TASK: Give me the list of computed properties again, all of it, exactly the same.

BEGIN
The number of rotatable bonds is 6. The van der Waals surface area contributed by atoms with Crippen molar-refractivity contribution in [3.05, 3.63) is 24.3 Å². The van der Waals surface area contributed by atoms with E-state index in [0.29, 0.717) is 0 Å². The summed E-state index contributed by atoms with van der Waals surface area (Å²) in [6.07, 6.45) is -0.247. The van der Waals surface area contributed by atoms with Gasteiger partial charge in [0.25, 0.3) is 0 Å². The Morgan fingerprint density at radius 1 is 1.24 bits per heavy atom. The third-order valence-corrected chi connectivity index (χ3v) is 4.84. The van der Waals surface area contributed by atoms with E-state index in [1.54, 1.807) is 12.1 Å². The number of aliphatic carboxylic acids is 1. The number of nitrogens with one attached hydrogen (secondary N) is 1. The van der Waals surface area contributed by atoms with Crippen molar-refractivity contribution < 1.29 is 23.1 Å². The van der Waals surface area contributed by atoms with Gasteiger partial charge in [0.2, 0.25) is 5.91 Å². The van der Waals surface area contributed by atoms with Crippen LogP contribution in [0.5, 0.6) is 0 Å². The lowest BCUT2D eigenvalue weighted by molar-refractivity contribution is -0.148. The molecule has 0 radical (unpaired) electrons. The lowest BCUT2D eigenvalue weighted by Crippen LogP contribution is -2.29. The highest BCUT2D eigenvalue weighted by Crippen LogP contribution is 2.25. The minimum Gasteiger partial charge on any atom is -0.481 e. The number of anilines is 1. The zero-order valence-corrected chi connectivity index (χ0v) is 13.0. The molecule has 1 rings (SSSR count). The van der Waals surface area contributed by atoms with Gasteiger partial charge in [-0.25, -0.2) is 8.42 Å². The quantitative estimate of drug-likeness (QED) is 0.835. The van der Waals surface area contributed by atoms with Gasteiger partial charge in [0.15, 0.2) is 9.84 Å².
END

The number of rotatable bonds is 6. The van der Waals surface area contributed by atoms with Crippen molar-refractivity contribution in [3.05, 3.63) is 24.3 Å². The van der Waals surface area contributed by atoms with E-state index in [0.29, 0.717) is 0 Å². The summed E-state index contributed by atoms with van der Waals surface area (Å²) in [6.07, 6.45) is -0.247. The van der Waals surface area contributed by atoms with Gasteiger partial charge in [0.25, 0.3) is 0 Å². The Morgan fingerprint density at radius 1 is 1.24 bits per heavy atom. The third-order valence-corrected chi connectivity index (χ3v) is 4.84. The van der Waals surface area contributed by atoms with E-state index in [1.54, 1.807) is 12.1 Å². The number of aliphatic carboxylic acids is 1. The number of nitrogens with one attached hydrogen (secondary N) is 1. The van der Waals surface area contributed by atoms with Crippen molar-refractivity contribution < 1.29 is 23.1 Å². The van der Waals surface area contributed by atoms with Gasteiger partial charge in [0.2, 0.25) is 5.91 Å². The van der Waals surface area contributed by atoms with Crippen LogP contribution in [0.5, 0.6) is 0 Å². The lowest BCUT2D eigenvalue weighted by molar-refractivity contribution is -0.148. The molecule has 0 radical (unpaired) electrons. The lowest BCUT2D eigenvalue weighted by Crippen LogP contribution is -2.29. The highest BCUT2D eigenvalue weighted by Crippen LogP contribution is 2.25. The minimum Gasteiger partial charge on any atom is -0.481 e. The number of anilines is 1. The zero-order valence-corrected chi connectivity index (χ0v) is 13.0. The molecule has 1 rings (SSSR count). The van der Waals surface area contributed by atoms with Gasteiger partial charge in [-0.25, -0.2) is 8.42 Å². The quantitative estimate of drug-likeness (QED) is 0.835. The van der Waals surface area contributed by atoms with Gasteiger partial charge in [0.15, 0.2) is 9.84 Å².